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San Diego officials promise to consider a pot ordinance

After a closed-door session Tuesday of the San Diego City Council, the city attorney, council president and newly elected mayor emerged to promise that the council will soon discuss a proposal aimed at allowing marijuana dispensaries to operate in the city.

Mayor Bob Filner said he wants a zoning law that will allow "those who legitimately need medical marijuana for the relief of pain to have access to it legally."

Under current city zoning regulations, there are no legal areas for pot dispensaries to operate in the city. The council adopted an ordinance but dropped it in July 2011 in the face of opposition by pro-marijuana activists who said it was too restrictive and vowed to seek a public referendum.

On Jan. 9, Filner sent a memo to City Atty. Jan Goldsmith ordering him to drop pending litigation seeking to force dispensaries to close.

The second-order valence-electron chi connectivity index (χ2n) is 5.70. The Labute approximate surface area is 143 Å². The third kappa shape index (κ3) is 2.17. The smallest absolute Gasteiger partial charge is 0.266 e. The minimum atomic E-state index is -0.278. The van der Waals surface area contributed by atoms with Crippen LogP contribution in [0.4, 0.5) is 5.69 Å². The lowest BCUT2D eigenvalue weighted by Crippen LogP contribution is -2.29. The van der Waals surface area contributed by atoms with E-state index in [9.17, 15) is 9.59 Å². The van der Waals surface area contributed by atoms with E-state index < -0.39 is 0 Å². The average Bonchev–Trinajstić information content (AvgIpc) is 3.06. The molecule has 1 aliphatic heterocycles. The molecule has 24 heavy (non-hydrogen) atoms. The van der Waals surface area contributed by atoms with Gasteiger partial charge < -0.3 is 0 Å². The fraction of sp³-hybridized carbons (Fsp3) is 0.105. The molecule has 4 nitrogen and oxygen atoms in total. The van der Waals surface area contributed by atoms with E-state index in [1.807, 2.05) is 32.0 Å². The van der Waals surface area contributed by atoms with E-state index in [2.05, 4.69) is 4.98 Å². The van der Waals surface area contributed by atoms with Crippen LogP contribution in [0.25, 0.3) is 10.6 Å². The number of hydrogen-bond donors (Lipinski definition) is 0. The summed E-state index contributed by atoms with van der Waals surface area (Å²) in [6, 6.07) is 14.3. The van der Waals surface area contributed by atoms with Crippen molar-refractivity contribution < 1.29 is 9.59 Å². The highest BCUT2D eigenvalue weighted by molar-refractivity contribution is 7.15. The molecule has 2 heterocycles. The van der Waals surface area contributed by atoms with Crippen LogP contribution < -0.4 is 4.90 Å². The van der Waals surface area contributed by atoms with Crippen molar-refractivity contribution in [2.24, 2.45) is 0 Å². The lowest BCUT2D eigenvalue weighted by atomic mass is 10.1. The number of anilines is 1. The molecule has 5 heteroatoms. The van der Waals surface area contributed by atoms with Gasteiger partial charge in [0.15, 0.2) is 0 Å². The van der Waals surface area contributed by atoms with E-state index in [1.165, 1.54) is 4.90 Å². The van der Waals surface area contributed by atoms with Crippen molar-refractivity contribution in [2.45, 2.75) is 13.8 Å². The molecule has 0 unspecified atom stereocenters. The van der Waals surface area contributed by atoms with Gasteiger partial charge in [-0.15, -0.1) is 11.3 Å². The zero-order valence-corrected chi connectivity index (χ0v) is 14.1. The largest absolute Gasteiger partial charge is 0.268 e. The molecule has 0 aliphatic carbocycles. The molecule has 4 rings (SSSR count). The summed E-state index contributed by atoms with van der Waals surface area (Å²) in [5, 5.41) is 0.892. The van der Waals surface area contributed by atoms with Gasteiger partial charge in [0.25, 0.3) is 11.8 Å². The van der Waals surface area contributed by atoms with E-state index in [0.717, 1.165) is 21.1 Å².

But after the closed-door meeting, Filner, Goldsmith and Council President Todd Gloria issued a joint statement saying that the council, with the mayor's agreement, has asked Goldsmith not to dismiss pending cases.

Even if the council adopts a zoning ordinance to allow marijuana dispensaries, U.S. Atty. Laura Duffy is independent of any council action.

Since Oct. 2011, the U.S. attorney and the Drug Enforcement Administration have sent "cease and desist" letters to 253 marijuana dispensaries in the region. All but a dozen have closed, Duffy said.

-- Tony Perry in San Diego

Photo: A marijuana plant. Credit: Associated Press  

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